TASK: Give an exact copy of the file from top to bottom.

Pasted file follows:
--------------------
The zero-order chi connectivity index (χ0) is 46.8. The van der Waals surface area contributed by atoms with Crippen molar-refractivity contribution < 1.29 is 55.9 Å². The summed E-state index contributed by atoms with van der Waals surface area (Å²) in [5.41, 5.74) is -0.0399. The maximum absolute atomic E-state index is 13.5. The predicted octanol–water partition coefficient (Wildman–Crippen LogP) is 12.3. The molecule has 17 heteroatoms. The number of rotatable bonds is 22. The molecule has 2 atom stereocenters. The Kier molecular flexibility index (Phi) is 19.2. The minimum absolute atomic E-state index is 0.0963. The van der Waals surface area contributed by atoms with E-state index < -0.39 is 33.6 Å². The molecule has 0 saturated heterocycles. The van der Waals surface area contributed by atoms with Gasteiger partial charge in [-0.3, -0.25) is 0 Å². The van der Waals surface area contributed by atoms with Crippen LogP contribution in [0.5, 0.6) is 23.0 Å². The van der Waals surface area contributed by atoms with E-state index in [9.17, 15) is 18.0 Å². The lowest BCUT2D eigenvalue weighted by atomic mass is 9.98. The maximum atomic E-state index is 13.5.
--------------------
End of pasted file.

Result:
The zero-order chi connectivity index (χ0) is 46.8. The van der Waals surface area contributed by atoms with Crippen molar-refractivity contribution < 1.29 is 55.9 Å². The summed E-state index contributed by atoms with van der Waals surface area (Å²) in [5.41, 5.74) is -0.0399. The maximum absolute atomic E-state index is 13.5. The predicted octanol–water partition coefficient (Wildman–Crippen LogP) is 12.3. The molecule has 17 heteroatoms. The number of rotatable bonds is 22. The molecule has 2 atom stereocenters. The Kier molecular flexibility index (Phi) is 19.2. The minimum absolute atomic E-state index is 0.0963. The van der Waals surface area contributed by atoms with E-state index < -0.39 is 33.6 Å². The molecule has 0 saturated heterocycles. The van der Waals surface area contributed by atoms with Gasteiger partial charge in [-0.3, -0.25) is 0 Å². The van der Waals surface area contributed by atoms with Crippen LogP contribution in [0.5, 0.6) is 23.0 Å². The van der Waals surface area contributed by atoms with E-state index in [9.17, 15) is 18.0 Å². The lowest BCUT2D eigenvalue weighted by atomic mass is 9.98. The maximum atomic E-state index is 13.5.